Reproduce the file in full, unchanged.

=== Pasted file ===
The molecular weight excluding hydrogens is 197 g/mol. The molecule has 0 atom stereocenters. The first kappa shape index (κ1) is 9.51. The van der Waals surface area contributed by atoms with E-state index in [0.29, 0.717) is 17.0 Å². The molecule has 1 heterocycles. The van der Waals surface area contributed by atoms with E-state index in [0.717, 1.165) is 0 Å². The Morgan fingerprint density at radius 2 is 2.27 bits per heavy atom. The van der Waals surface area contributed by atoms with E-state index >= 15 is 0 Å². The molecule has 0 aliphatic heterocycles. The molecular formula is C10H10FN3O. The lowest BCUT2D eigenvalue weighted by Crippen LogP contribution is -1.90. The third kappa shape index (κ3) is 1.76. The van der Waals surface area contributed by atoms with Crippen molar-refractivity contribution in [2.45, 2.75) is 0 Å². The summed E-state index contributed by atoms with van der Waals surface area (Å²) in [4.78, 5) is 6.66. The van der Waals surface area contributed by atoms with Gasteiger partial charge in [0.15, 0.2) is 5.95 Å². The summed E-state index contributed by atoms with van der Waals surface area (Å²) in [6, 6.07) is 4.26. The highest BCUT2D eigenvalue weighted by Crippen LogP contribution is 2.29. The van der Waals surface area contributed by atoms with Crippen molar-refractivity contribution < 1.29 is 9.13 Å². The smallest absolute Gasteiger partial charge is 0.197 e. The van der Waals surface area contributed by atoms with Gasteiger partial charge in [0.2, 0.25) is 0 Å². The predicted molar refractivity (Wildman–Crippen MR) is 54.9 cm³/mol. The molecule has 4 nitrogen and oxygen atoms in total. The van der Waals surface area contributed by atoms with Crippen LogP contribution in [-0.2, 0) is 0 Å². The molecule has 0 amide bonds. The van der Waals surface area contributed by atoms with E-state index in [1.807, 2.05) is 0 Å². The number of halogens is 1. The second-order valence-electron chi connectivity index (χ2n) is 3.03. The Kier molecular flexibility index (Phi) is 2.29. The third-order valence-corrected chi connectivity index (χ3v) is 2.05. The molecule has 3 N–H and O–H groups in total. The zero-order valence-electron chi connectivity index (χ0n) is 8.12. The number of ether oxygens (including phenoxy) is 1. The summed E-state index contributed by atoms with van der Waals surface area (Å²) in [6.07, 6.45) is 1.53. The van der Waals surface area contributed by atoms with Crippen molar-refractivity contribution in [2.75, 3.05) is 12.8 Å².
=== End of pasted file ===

The molecular weight excluding hydrogens is 197 g/mol. The molecule has 0 atom stereocenters. The first kappa shape index (κ1) is 9.51. The van der Waals surface area contributed by atoms with E-state index in [0.29, 0.717) is 17.0 Å². The molecule has 1 heterocycles. The van der Waals surface area contributed by atoms with E-state index in [0.717, 1.165) is 0 Å². The Morgan fingerprint density at radius 2 is 2.27 bits per heavy atom. The van der Waals surface area contributed by atoms with E-state index >= 15 is 0 Å². The molecule has 0 aliphatic heterocycles. The molecular formula is C10H10FN3O. The lowest BCUT2D eigenvalue weighted by Crippen LogP contribution is -1.90. The third kappa shape index (κ3) is 1.76. The van der Waals surface area contributed by atoms with Crippen molar-refractivity contribution in [2.45, 2.75) is 0 Å². The summed E-state index contributed by atoms with van der Waals surface area (Å²) in [4.78, 5) is 6.66. The van der Waals surface area contributed by atoms with Gasteiger partial charge in [0.15, 0.2) is 5.95 Å². The summed E-state index contributed by atoms with van der Waals surface area (Å²) in [6, 6.07) is 4.26. The highest BCUT2D eigenvalue weighted by Crippen LogP contribution is 2.29. The van der Waals surface area contributed by atoms with Crippen molar-refractivity contribution < 1.29 is 9.13 Å². The smallest absolute Gasteiger partial charge is 0.197 e. The van der Waals surface area contributed by atoms with Gasteiger partial charge in [0.2, 0.25) is 0 Å². The predicted molar refractivity (Wildman–Crippen MR) is 54.9 cm³/mol. The molecule has 4 nitrogen and oxygen atoms in total. The van der Waals surface area contributed by atoms with Crippen LogP contribution in [-0.2, 0) is 0 Å². The molecule has 0 amide bonds. The van der Waals surface area contributed by atoms with E-state index in [1.807, 2.05) is 0 Å². The number of halogens is 1. The second-order valence-electron chi connectivity index (χ2n) is 3.03. The Kier molecular flexibility index (Phi) is 2.29. The third-order valence-corrected chi connectivity index (χ3v) is 2.05. The molecule has 3 N–H and O–H groups in total. The zero-order valence-electron chi connectivity index (χ0n) is 8.12. The number of ether oxygens (including phenoxy) is 1. The summed E-state index contributed by atoms with van der Waals surface area (Å²) in [6.07, 6.45) is 1.53. The van der Waals surface area contributed by atoms with Crippen molar-refractivity contribution in [2.75, 3.05) is 12.8 Å².